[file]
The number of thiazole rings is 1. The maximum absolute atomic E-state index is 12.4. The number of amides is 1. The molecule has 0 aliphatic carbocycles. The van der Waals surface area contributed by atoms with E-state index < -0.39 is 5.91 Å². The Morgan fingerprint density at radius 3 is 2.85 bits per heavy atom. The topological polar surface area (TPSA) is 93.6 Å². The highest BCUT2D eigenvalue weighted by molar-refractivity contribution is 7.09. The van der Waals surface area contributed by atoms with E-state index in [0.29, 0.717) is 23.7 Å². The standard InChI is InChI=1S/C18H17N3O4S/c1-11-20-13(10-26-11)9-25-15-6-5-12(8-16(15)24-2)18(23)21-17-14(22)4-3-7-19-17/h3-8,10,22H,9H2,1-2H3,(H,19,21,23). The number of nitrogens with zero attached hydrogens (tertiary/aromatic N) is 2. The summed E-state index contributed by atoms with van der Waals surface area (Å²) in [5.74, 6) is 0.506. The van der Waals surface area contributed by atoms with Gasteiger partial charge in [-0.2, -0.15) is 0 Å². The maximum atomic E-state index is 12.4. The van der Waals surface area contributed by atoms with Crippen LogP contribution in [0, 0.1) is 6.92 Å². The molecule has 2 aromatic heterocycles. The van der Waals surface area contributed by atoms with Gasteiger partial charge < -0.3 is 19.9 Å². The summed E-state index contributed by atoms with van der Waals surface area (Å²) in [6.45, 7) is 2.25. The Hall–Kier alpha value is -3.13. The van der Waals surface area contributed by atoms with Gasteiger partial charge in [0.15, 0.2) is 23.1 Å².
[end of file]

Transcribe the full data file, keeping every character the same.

The number of thiazole rings is 1. The maximum absolute atomic E-state index is 12.4. The number of amides is 1. The molecule has 0 aliphatic carbocycles. The van der Waals surface area contributed by atoms with E-state index < -0.39 is 5.91 Å². The Morgan fingerprint density at radius 3 is 2.85 bits per heavy atom. The topological polar surface area (TPSA) is 93.6 Å². The highest BCUT2D eigenvalue weighted by molar-refractivity contribution is 7.09. The van der Waals surface area contributed by atoms with E-state index in [0.29, 0.717) is 23.7 Å². The standard InChI is InChI=1S/C18H17N3O4S/c1-11-20-13(10-26-11)9-25-15-6-5-12(8-16(15)24-2)18(23)21-17-14(22)4-3-7-19-17/h3-8,10,22H,9H2,1-2H3,(H,19,21,23). The number of nitrogens with zero attached hydrogens (tertiary/aromatic N) is 2. The summed E-state index contributed by atoms with van der Waals surface area (Å²) in [5.74, 6) is 0.506. The van der Waals surface area contributed by atoms with Gasteiger partial charge in [-0.2, -0.15) is 0 Å². The maximum atomic E-state index is 12.4. The van der Waals surface area contributed by atoms with Crippen LogP contribution in [0, 0.1) is 6.92 Å². The molecule has 2 aromatic heterocycles. The van der Waals surface area contributed by atoms with Gasteiger partial charge < -0.3 is 19.9 Å². The summed E-state index contributed by atoms with van der Waals surface area (Å²) in [6.45, 7) is 2.25. The Hall–Kier alpha value is -3.13. The van der Waals surface area contributed by atoms with Gasteiger partial charge in [0.15, 0.2) is 23.1 Å².